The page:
In moderation, IZZE is not terrible for you—it’s a healthier alternative to soda or processed fruit juice. However, the sweet, sparkling beverage does contain fructose, calories and some arbitrary ingredients. That’s why water is still the best choice.
IZZE was founded in 2002 and based out of Boulder, Colorado. From its inception, the company’s goal was to offer health-conscious fruit juice and sparkling water blends—and they wanted to use product sales to help strengthen struggling communities.
A flavorful drink that tastes great and gives back? It sounds too good to be true... so is it?
First, let’s take a look at the label. An eight-ounce serving has somewhere between 87 and 107 calories per serving, depending on the flavor. The 12-ounce serving contains around 130 to 160 calories, also varying by flavor. That’s not drastically less than other juice drinks and carbonated beverages.
The label also states that the beverage includes a fruit juice blend, which is filtered water plus juice concentrates varying by flavor. However, along with that fruit juice comes a hefty amount of fructose—up to 25 grams in some flavors of IZZE. Fructose is fruit sugar, and it is generally considered better for you than sucrose or glucose. But even though it occurs naturally in fruit, it’s just as damaging as other sweeteners when used as an additive, particularly in such high servings.
Overconsumption of fructose can lead to digestive issues, including cramps, flatulence and diarrhea. Longer term side effects are more concerning. Studies have indicated that overconsumption of fructose may cause obesity, hypertension, non-alcoholic fatty liver disease and even increased odds of developing gout.
IZZE also claims to be gluten-free, preservative-free and completely vegan. The label states that the beverages include a fruit juice blend (filtered water—plus juice concentrates that vary by flavor) along with sparkling water, citric acid, vitamin B, vitamin C and something or another simply titled “natural flavor.”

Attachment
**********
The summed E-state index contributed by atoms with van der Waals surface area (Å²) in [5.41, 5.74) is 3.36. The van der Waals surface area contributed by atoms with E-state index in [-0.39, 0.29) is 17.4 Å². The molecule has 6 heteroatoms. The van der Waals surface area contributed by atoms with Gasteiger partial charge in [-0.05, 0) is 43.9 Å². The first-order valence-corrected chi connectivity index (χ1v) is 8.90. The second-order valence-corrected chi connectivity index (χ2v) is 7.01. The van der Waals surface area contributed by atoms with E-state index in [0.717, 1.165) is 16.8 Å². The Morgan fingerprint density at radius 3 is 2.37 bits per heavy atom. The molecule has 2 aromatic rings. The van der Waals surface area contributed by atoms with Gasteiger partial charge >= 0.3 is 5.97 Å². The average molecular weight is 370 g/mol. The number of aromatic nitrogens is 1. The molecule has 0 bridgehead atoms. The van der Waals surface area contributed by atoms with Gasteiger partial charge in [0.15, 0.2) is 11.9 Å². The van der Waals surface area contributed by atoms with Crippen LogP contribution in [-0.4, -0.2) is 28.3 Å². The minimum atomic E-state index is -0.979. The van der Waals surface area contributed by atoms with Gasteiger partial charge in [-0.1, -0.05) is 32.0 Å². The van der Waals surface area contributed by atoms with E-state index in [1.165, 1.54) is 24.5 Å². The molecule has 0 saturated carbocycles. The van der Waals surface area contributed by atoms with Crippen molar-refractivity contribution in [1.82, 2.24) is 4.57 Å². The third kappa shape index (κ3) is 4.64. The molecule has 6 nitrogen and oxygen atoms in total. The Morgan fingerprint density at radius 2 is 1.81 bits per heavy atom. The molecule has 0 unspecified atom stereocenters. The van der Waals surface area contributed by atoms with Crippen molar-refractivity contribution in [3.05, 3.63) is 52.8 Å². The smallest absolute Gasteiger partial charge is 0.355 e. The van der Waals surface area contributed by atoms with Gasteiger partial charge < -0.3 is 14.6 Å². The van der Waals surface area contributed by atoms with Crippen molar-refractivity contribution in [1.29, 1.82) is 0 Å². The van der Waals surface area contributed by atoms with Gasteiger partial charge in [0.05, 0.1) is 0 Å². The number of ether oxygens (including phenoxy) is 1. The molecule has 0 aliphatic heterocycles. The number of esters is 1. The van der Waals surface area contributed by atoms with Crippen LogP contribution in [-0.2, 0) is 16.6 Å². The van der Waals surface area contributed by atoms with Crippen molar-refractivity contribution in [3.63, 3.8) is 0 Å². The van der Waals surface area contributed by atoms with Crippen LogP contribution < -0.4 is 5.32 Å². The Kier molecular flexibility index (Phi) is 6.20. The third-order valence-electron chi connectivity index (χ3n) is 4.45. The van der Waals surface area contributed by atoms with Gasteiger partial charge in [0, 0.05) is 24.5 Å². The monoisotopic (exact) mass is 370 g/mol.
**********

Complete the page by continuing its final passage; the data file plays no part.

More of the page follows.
At a glance, the ingredients don’t seem that bad. But “natural flavor” is concerning because it could refer to any number of things. The US Code of Federal Regulation states that the term “natural’ or “natural flavor” can be used as blanket terminology to refer to almost anything that is approved for use in food, as long as it is derived from a natural source. While that may sound promising, "natural flavors" are almost always processed in a lab and contain between 50-100 other ingredients. For reference, “natural flavors” are also found in Coca-Cola and Pepsi.
And speaking of Pepsi—that’s who now owns IZZE Beverages. In 2006, PepsiCo purchased the company. IZZE fans initially panicked, concerned that the soda conglomerate would change the ingredients or production. However, it’s been almost a decade and the IZZE remains very much the same. PepsiCo let IZZE stay at its Colorado headquarters and has not made any noticeable updates to its product or distribution process.
So, even though IZZE isn’t that bad for you, it’s not all that great for you either. It’s not a significant source of nutrients—and in fact, this was the basis for a class-action lawsuit which was initiated in August of 2016. The defendant claims that IZZE misrepresented their product as comparable to real fruit, when in fact, it offers no more nutritional value than soda.
The suit has not yet been settled, but it raises some valid questions about who is drinking IZZE and why. While this particular drink is technically healthier than soda, you should never rely on fruit juice or sports drinks for your nutrition. A healthy diet can only come from a blend of key food groups in the right quantities.
Possible short-term side effects
Possible long-term side effects
- liver disease
Ingredients to be aware of
- healthy alternative to soda
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View Sources | Written by Rachel Adams | 12-18-2016
Written by Rachel Adams
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